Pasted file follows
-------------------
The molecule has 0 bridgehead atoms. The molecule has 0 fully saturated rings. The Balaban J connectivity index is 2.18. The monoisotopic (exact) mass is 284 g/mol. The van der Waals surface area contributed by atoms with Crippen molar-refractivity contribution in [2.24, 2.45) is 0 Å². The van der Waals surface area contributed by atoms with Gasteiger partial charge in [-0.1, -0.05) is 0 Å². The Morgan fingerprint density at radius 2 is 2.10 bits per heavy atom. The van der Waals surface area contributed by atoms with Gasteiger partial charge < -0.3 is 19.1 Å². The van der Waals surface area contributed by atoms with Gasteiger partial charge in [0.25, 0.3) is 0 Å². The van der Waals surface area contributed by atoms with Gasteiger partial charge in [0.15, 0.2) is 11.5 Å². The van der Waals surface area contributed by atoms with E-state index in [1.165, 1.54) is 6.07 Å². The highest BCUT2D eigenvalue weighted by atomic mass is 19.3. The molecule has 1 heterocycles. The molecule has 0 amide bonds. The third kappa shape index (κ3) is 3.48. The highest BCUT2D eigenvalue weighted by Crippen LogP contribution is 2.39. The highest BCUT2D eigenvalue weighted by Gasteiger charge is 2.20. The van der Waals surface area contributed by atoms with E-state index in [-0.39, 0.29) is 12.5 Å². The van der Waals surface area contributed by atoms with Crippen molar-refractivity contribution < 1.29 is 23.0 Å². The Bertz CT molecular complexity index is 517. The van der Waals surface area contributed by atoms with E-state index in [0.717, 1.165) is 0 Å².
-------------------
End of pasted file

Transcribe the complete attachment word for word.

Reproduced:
The molecule has 0 bridgehead atoms. The molecule has 0 fully saturated rings. The Balaban J connectivity index is 2.18. The monoisotopic (exact) mass is 284 g/mol. The van der Waals surface area contributed by atoms with Crippen molar-refractivity contribution in [2.24, 2.45) is 0 Å². The van der Waals surface area contributed by atoms with Gasteiger partial charge in [-0.1, -0.05) is 0 Å². The Morgan fingerprint density at radius 2 is 2.10 bits per heavy atom. The van der Waals surface area contributed by atoms with Gasteiger partial charge < -0.3 is 19.1 Å². The van der Waals surface area contributed by atoms with Gasteiger partial charge in [0.25, 0.3) is 0 Å². The van der Waals surface area contributed by atoms with Gasteiger partial charge in [0.15, 0.2) is 11.5 Å². The van der Waals surface area contributed by atoms with E-state index in [1.165, 1.54) is 6.07 Å². The highest BCUT2D eigenvalue weighted by atomic mass is 19.3. The molecule has 1 heterocycles. The molecule has 0 amide bonds. The third kappa shape index (κ3) is 3.48. The highest BCUT2D eigenvalue weighted by Crippen LogP contribution is 2.39. The highest BCUT2D eigenvalue weighted by Gasteiger charge is 2.20. The van der Waals surface area contributed by atoms with E-state index in [-0.39, 0.29) is 12.5 Å². The van der Waals surface area contributed by atoms with Crippen molar-refractivity contribution < 1.29 is 23.0 Å². The Bertz CT molecular complexity index is 517. The van der Waals surface area contributed by atoms with E-state index in [0.717, 1.165) is 0 Å².